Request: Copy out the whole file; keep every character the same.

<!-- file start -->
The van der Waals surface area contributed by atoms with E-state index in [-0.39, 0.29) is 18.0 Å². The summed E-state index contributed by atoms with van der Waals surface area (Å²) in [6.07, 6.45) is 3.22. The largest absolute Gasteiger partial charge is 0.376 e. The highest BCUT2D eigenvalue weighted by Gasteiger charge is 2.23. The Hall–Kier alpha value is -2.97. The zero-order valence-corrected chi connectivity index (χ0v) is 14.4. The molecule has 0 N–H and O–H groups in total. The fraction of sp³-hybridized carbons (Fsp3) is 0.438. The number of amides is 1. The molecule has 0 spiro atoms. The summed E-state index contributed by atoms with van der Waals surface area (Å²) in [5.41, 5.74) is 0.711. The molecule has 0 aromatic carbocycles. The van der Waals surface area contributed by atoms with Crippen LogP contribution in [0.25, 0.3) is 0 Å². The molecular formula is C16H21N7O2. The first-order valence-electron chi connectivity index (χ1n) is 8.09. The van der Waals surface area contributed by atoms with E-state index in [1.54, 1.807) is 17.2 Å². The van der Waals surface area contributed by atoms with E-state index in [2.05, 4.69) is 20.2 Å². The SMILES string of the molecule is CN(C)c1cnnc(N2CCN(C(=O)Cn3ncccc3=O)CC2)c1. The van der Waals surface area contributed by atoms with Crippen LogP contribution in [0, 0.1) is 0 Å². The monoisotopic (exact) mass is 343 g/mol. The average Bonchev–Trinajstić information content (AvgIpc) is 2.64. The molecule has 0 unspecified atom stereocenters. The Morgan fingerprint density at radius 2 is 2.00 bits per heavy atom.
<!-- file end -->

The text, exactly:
The van der Waals surface area contributed by atoms with E-state index in [-0.39, 0.29) is 18.0 Å². The summed E-state index contributed by atoms with van der Waals surface area (Å²) in [6.07, 6.45) is 3.22. The largest absolute Gasteiger partial charge is 0.376 e. The highest BCUT2D eigenvalue weighted by Gasteiger charge is 2.23. The Hall–Kier alpha value is -2.97. The zero-order valence-corrected chi connectivity index (χ0v) is 14.4. The molecule has 0 N–H and O–H groups in total. The fraction of sp³-hybridized carbons (Fsp3) is 0.438. The number of amides is 1. The molecule has 0 spiro atoms. The summed E-state index contributed by atoms with van der Waals surface area (Å²) in [5.41, 5.74) is 0.711. The molecule has 0 aromatic carbocycles. The van der Waals surface area contributed by atoms with Crippen LogP contribution in [0.25, 0.3) is 0 Å². The molecular formula is C16H21N7O2. The first-order valence-electron chi connectivity index (χ1n) is 8.09. The van der Waals surface area contributed by atoms with E-state index in [1.54, 1.807) is 17.2 Å². The van der Waals surface area contributed by atoms with E-state index in [2.05, 4.69) is 20.2 Å². The SMILES string of the molecule is CN(C)c1cnnc(N2CCN(C(=O)Cn3ncccc3=O)CC2)c1. The van der Waals surface area contributed by atoms with Crippen LogP contribution in [0, 0.1) is 0 Å². The monoisotopic (exact) mass is 343 g/mol. The average Bonchev–Trinajstić information content (AvgIpc) is 2.64. The molecule has 0 unspecified atom stereocenters. The Morgan fingerprint density at radius 2 is 2.00 bits per heavy atom.